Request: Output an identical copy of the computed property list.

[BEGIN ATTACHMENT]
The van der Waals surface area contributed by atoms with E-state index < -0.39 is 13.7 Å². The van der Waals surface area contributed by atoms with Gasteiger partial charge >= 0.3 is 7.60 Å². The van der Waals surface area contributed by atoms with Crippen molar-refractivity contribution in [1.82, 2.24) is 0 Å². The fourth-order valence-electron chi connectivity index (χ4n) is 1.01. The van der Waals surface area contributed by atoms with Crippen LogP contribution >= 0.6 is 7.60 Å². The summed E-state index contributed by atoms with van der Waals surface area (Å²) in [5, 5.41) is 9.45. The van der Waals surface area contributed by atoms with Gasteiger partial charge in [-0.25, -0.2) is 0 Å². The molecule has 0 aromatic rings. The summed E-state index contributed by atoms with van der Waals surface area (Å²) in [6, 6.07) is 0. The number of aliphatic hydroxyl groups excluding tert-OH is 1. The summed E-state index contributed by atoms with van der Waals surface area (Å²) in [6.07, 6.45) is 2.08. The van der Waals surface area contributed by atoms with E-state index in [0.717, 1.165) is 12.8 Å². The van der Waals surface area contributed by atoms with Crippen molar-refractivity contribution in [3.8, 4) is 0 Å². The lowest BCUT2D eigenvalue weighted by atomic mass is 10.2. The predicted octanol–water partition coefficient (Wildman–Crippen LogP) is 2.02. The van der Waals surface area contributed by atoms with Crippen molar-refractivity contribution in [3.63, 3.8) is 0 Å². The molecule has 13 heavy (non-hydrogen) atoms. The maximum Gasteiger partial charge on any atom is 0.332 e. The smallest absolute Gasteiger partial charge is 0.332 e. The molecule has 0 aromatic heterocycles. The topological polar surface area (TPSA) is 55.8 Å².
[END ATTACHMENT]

The van der Waals surface area contributed by atoms with E-state index < -0.39 is 13.7 Å². The van der Waals surface area contributed by atoms with Gasteiger partial charge >= 0.3 is 7.60 Å². The van der Waals surface area contributed by atoms with Crippen molar-refractivity contribution in [1.82, 2.24) is 0 Å². The fourth-order valence-electron chi connectivity index (χ4n) is 1.01. The van der Waals surface area contributed by atoms with Crippen LogP contribution >= 0.6 is 7.60 Å². The summed E-state index contributed by atoms with van der Waals surface area (Å²) in [5, 5.41) is 9.45. The van der Waals surface area contributed by atoms with Gasteiger partial charge in [-0.25, -0.2) is 0 Å². The molecule has 0 aromatic rings. The summed E-state index contributed by atoms with van der Waals surface area (Å²) in [6, 6.07) is 0. The number of aliphatic hydroxyl groups excluding tert-OH is 1. The summed E-state index contributed by atoms with van der Waals surface area (Å²) in [6.07, 6.45) is 2.08. The van der Waals surface area contributed by atoms with E-state index in [0.717, 1.165) is 12.8 Å². The van der Waals surface area contributed by atoms with Crippen molar-refractivity contribution in [3.8, 4) is 0 Å². The lowest BCUT2D eigenvalue weighted by atomic mass is 10.2. The predicted octanol–water partition coefficient (Wildman–Crippen LogP) is 2.02. The van der Waals surface area contributed by atoms with Crippen molar-refractivity contribution in [3.63, 3.8) is 0 Å². The molecule has 13 heavy (non-hydrogen) atoms. The maximum Gasteiger partial charge on any atom is 0.332 e. The smallest absolute Gasteiger partial charge is 0.332 e. The molecule has 0 aromatic heterocycles. The topological polar surface area (TPSA) is 55.8 Å².